I think one of the most insidious parts of the climate change package that this government has brought before the parliament is this bill and this $10 billion. We have already seen how much waste is created by the Australian Labor Party. These are projects which the commercial sector will not fund. There are already very successful renewable energy companies in the marketplace that this money will undercut. One of the great ironies of this Clean Energy Finance Corporation is that the money it will invest will undercut the money of entrepreneurs who are already out there in the marketplace trying to do exactly what the Labor Party and the Greens will tell you they seek to do—create alternative energies. This bill will create a situation which will undercut the work and efforts of those companies.

We know that this bill has been designed by the former leader of the Greens, Senator Bob Brown, and his replacement, Senator Christine Milne, who was a Co-chair of the Multi-Party Climate Change Committee. I remind the House: this was a committee that was formed after the election because at the election the Labor Party's climate change policy was to have 150 Australians get together to tell them what their climate change policy should be, along with cash for clunkers. That was the climate change policy of the Labor Party at the last federal election. After the election, the Prime Minister, of course, did a deal with Senator Brown and Senator Milne and created this climate change committee, out of which emerged the so-called 'Bob Brown bank'.

As Senator Milne made very clear in her comments about the corporation, it was designed such that:

With a legislatively guaranteed stream of funding outside the budget, no future government will be able to undermine it without changing legislation.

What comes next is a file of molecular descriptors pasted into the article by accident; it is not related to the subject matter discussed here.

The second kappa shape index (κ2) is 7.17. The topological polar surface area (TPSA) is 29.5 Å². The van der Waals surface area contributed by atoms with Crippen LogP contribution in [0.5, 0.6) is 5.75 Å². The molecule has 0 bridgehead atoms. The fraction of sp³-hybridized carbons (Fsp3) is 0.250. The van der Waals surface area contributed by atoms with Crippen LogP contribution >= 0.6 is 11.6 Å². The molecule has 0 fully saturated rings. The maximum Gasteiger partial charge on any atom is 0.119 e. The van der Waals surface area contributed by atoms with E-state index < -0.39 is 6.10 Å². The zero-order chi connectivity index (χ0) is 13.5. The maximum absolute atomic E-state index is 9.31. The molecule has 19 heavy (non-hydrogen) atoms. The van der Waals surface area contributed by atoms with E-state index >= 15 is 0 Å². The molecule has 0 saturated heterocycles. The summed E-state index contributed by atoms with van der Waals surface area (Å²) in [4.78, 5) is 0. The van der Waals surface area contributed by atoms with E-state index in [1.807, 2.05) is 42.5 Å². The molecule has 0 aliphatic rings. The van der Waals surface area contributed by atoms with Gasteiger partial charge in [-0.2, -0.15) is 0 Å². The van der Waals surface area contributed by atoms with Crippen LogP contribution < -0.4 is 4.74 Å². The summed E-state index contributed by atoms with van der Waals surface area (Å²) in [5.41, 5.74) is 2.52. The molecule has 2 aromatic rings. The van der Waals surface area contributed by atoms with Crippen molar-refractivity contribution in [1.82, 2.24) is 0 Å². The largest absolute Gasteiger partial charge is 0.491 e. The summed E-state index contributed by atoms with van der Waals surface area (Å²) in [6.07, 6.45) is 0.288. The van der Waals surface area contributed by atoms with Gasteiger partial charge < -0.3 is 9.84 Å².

It is a very deliberate means of getting Australian taxpayers' money and putting it into the areas that the Greens and the Labor Party favour. They will seek to provide government funding to commercial enterprises that the market has decided are not worthy of funding. We know how wise the Labor Party are with investing in private enterprise. Those of us who live in South Australia and Victoria know how well the Labor Party ran banks in the late 1980s and early 1990s. It happened in Western Australia as well. They turned South Australia from being one of the strongest states in a fiscal sense to being, now, the weakest state in a fiscal sense, excluding Tasmania, because of the damage that was done by their behaviour in trying to act like a bunch of bankers in the late 1980s and early 1990s. They do not run things well. Governments do not run things well. Governments do not make investment decisions which are in the best interests of Australian taxpayers. And this bill will not lead to a change in this regard. It will lead to billions upon billions of dollars being piled into non-commercial prospects. It will lead to massive waste. It will lead to pink batts writ large. It will lead to Australian taxpayers wondering yet again why it is they go to work and pay their taxes. It should not just be for Senator Milne and the Labor Party's frolics in spending Australian taxpayers' money. This is a very bad bill.

Debate interrupted.